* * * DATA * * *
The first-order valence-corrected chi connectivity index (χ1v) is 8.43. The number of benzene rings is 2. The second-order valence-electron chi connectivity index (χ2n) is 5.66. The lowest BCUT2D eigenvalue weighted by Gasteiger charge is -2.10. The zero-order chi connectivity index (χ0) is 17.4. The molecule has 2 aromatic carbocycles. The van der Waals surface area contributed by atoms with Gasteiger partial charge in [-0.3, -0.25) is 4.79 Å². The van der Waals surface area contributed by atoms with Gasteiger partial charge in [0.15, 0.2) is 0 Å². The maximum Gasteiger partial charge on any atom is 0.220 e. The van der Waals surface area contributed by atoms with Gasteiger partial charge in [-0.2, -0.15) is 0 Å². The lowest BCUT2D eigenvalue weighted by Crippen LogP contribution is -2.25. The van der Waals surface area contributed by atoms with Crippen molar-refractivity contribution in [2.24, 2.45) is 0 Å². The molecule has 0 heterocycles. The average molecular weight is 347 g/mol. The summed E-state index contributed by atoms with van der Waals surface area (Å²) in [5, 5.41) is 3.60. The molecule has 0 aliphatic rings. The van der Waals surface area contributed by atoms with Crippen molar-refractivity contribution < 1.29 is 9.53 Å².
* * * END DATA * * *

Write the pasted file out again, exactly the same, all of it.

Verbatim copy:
The first-order valence-corrected chi connectivity index (χ1v) is 8.43. The number of benzene rings is 2. The second-order valence-electron chi connectivity index (χ2n) is 5.66. The lowest BCUT2D eigenvalue weighted by Gasteiger charge is -2.10. The zero-order chi connectivity index (χ0) is 17.4. The molecule has 2 aromatic carbocycles. The van der Waals surface area contributed by atoms with Gasteiger partial charge in [-0.3, -0.25) is 4.79 Å². The van der Waals surface area contributed by atoms with Gasteiger partial charge in [0.15, 0.2) is 0 Å². The maximum Gasteiger partial charge on any atom is 0.220 e. The van der Waals surface area contributed by atoms with Gasteiger partial charge in [-0.2, -0.15) is 0 Å². The lowest BCUT2D eigenvalue weighted by Crippen LogP contribution is -2.25. The van der Waals surface area contributed by atoms with Crippen molar-refractivity contribution in [2.24, 2.45) is 0 Å². The molecule has 0 heterocycles. The average molecular weight is 347 g/mol. The summed E-state index contributed by atoms with van der Waals surface area (Å²) in [5, 5.41) is 3.60. The molecule has 0 aliphatic rings. The van der Waals surface area contributed by atoms with Crippen molar-refractivity contribution < 1.29 is 9.53 Å².